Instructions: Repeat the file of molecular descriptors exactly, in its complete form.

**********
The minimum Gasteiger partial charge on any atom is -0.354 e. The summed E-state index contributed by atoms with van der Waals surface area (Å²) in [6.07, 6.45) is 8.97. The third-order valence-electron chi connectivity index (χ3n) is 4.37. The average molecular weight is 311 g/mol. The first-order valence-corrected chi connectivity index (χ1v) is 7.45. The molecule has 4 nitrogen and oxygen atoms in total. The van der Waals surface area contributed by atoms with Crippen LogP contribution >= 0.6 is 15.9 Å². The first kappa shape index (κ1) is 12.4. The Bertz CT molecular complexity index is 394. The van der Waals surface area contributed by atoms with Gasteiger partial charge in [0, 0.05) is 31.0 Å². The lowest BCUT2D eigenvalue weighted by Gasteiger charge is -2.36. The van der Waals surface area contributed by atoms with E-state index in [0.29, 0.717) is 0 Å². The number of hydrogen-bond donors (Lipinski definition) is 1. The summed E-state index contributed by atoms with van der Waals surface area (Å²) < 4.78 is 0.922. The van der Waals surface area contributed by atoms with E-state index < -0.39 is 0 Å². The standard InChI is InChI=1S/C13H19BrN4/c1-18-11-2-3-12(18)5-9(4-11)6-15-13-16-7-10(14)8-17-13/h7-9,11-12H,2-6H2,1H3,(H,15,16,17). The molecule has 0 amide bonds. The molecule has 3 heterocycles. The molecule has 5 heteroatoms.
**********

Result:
The minimum Gasteiger partial charge on any atom is -0.354 e. The summed E-state index contributed by atoms with van der Waals surface area (Å²) in [6.07, 6.45) is 8.97. The third-order valence-electron chi connectivity index (χ3n) is 4.37. The average molecular weight is 311 g/mol. The first-order valence-corrected chi connectivity index (χ1v) is 7.45. The molecule has 4 nitrogen and oxygen atoms in total. The van der Waals surface area contributed by atoms with Crippen LogP contribution >= 0.6 is 15.9 Å². The first kappa shape index (κ1) is 12.4. The Bertz CT molecular complexity index is 394. The van der Waals surface area contributed by atoms with Gasteiger partial charge in [0, 0.05) is 31.0 Å². The lowest BCUT2D eigenvalue weighted by Gasteiger charge is -2.36. The van der Waals surface area contributed by atoms with E-state index in [0.29, 0.717) is 0 Å². The number of hydrogen-bond donors (Lipinski definition) is 1. The summed E-state index contributed by atoms with van der Waals surface area (Å²) < 4.78 is 0.922. The van der Waals surface area contributed by atoms with E-state index < -0.39 is 0 Å². The standard InChI is InChI=1S/C13H19BrN4/c1-18-11-2-3-12(18)5-9(4-11)6-15-13-16-7-10(14)8-17-13/h7-9,11-12H,2-6H2,1H3,(H,15,16,17). The molecule has 0 amide bonds. The molecule has 3 heterocycles. The molecule has 5 heteroatoms.